The Business Storage 2-Bay NAS represents the lowest-tiered model in Seagate's business-centric line-up. The two-bay model is suited for the smallest end of the SMB, say, a small organisation or solo-run business. With two bays, an organisation is limited to only disk mirroring as far as fault tolerance goes, which may not suit those with more urgent data needs (Seagate does offer a 4-bay and 8-bay rackmount model).
The device performed well in testing and has some good business capabilities such as support for adding SSL certificates and joining Windows domains. There are competing two-bay NASes with speedier Read/Write performance, though, and this Seagate unit lacks some of the extra features in other NASes in its class.
Seagate Business Storage is a two-bay NAS that can support 4, 6, or 8TB of total storage on SATA drives – the price being £235, £337 and £437 (the model we reviewed here) respectively (or you can buy the unit itself with no storage for £140). Internal components include a CNS3420 Dual Core 700MHz CPU and 512MB of DRAM.
The front of the NAS has a tray door that opens to the two drives trays. The drive trays are easy to pop out of the chassis, making HDD installation simple. There is also a USM – Universal Storage Model – slot on the front of the box, in which you can insert a Seagate Backup Plus portable drive. With this drive added, you can set up one-touch copy jobs to copy data from the NAS to the portable drive. This copy process allows for backup or lets you take data from the NAS with you – a good thing, because I found Seagate's provided remote access capabilities lacking. More on that later.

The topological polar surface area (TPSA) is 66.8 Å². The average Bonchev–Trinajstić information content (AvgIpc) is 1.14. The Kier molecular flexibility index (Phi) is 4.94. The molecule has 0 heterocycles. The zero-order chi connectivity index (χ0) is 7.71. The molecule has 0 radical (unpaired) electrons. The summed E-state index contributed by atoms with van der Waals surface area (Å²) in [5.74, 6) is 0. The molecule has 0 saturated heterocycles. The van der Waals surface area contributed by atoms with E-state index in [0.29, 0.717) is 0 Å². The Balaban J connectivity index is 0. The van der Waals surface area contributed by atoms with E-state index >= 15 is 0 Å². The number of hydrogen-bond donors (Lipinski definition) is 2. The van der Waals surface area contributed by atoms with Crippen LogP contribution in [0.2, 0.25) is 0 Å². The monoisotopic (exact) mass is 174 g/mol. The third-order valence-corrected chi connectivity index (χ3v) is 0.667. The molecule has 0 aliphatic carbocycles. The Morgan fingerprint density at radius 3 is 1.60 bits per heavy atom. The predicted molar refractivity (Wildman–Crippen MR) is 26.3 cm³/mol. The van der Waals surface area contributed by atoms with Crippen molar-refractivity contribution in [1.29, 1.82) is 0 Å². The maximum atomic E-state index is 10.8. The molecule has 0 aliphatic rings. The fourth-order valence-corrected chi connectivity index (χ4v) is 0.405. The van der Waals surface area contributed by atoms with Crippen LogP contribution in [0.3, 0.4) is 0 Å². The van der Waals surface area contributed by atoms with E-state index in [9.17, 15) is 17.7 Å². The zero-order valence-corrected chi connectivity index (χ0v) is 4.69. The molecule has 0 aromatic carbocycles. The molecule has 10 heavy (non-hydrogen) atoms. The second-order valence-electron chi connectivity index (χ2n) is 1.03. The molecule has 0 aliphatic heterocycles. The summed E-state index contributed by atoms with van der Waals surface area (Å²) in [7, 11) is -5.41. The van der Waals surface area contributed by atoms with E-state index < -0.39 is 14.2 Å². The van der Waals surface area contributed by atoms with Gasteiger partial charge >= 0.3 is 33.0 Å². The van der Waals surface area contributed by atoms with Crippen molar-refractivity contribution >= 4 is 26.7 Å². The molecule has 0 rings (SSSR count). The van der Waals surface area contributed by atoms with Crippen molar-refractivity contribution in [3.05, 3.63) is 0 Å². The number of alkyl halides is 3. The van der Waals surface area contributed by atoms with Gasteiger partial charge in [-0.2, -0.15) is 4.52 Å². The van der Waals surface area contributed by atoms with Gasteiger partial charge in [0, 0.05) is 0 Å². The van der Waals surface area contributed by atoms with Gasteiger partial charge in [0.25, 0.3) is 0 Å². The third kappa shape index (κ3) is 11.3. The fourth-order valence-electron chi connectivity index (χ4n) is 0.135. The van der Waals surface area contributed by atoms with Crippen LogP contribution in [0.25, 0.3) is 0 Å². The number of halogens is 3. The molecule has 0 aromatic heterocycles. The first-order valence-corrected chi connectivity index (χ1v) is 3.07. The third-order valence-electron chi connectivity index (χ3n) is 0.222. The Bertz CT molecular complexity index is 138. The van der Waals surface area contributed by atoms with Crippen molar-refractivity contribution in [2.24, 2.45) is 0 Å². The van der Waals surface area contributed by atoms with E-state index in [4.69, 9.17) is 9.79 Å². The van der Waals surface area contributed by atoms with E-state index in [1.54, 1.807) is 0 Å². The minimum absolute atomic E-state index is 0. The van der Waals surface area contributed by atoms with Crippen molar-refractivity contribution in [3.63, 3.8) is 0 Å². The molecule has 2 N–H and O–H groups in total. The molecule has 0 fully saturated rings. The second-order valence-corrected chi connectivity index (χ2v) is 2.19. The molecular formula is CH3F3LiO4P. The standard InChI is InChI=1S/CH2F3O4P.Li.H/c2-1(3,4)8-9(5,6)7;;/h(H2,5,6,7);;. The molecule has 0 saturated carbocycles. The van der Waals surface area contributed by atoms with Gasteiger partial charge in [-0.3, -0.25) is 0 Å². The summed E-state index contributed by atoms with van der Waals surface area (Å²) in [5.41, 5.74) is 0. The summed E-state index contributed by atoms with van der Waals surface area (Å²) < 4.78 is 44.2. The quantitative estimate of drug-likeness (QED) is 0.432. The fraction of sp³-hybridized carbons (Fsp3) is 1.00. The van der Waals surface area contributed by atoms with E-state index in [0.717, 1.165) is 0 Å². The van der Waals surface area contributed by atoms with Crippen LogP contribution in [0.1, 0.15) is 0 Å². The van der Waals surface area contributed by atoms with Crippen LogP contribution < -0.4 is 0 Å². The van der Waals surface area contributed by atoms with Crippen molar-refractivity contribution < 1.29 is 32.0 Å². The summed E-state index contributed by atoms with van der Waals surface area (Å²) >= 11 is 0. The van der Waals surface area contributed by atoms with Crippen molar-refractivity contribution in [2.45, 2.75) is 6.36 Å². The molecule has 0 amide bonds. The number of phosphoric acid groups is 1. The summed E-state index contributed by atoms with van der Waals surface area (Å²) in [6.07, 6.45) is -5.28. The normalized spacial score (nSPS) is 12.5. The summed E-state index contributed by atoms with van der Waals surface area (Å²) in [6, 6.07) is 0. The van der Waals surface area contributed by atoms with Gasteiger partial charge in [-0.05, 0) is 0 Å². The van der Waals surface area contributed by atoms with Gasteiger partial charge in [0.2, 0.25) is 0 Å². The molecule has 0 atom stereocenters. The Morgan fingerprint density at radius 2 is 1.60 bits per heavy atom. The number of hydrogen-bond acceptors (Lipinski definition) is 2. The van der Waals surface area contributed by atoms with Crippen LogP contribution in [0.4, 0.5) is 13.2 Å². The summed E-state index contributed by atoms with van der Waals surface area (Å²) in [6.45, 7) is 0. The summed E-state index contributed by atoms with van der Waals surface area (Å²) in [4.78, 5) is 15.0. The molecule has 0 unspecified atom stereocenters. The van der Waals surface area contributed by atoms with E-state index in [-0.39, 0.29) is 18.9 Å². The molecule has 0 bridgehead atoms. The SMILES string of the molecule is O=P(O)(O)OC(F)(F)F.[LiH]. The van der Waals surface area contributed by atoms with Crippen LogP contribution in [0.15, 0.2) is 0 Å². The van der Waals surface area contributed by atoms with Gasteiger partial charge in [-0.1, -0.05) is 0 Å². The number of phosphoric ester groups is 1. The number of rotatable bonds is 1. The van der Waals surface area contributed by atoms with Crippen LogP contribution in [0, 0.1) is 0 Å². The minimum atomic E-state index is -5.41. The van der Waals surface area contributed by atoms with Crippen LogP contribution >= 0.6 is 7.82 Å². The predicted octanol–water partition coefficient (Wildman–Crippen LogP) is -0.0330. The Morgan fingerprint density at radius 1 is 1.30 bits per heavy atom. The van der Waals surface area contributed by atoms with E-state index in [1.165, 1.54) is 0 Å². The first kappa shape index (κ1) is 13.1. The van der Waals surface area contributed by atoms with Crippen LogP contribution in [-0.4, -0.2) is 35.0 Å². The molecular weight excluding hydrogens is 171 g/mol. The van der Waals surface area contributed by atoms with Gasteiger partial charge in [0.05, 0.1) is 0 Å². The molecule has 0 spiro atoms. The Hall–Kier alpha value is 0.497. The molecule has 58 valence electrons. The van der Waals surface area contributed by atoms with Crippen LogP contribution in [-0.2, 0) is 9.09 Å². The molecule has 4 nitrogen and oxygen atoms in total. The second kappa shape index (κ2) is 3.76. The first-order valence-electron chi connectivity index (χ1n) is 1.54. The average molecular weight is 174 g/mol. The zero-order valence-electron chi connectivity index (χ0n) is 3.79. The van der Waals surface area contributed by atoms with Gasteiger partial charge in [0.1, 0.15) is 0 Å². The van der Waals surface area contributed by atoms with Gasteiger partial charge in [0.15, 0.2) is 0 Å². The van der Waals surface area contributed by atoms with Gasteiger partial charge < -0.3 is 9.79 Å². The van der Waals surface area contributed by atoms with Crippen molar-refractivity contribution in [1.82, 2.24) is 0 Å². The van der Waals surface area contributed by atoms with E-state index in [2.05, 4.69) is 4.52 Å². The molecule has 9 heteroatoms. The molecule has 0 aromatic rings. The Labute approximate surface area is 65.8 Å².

The one-touch copy button is on the front of the chassis, as are three LEDs to indicate power, system health, and disk activity. There are two USB 3.0 ports for connecting external storage (one-touch copying can also be set up for USB drives attached to the NAS).
The rear panel has dual Gigabit Ethernet ports. These ports can be aggregated within the NAS interface to configure network connection load balancing or connection fail over. The NAS can be configured with RAID 0, RAID 1, or JBOD. Windows XP and later are supported, as is Mac OS X 10.5.8 and later, so you can incorporate this device to work with Time Machine. For those concerned with security, the NAS uses SSL/TLS-grade encryption.
Setting up the Seagate Business NAS is simple. The device ships with a disc that includes the Seagate NAS Discovery app for locating your NAS once it's connected to your network, and the BlackArmor 2011 Backup Software. Either app is optional to install, but you are going to want to at least install the NAS Discovery app for initial setup.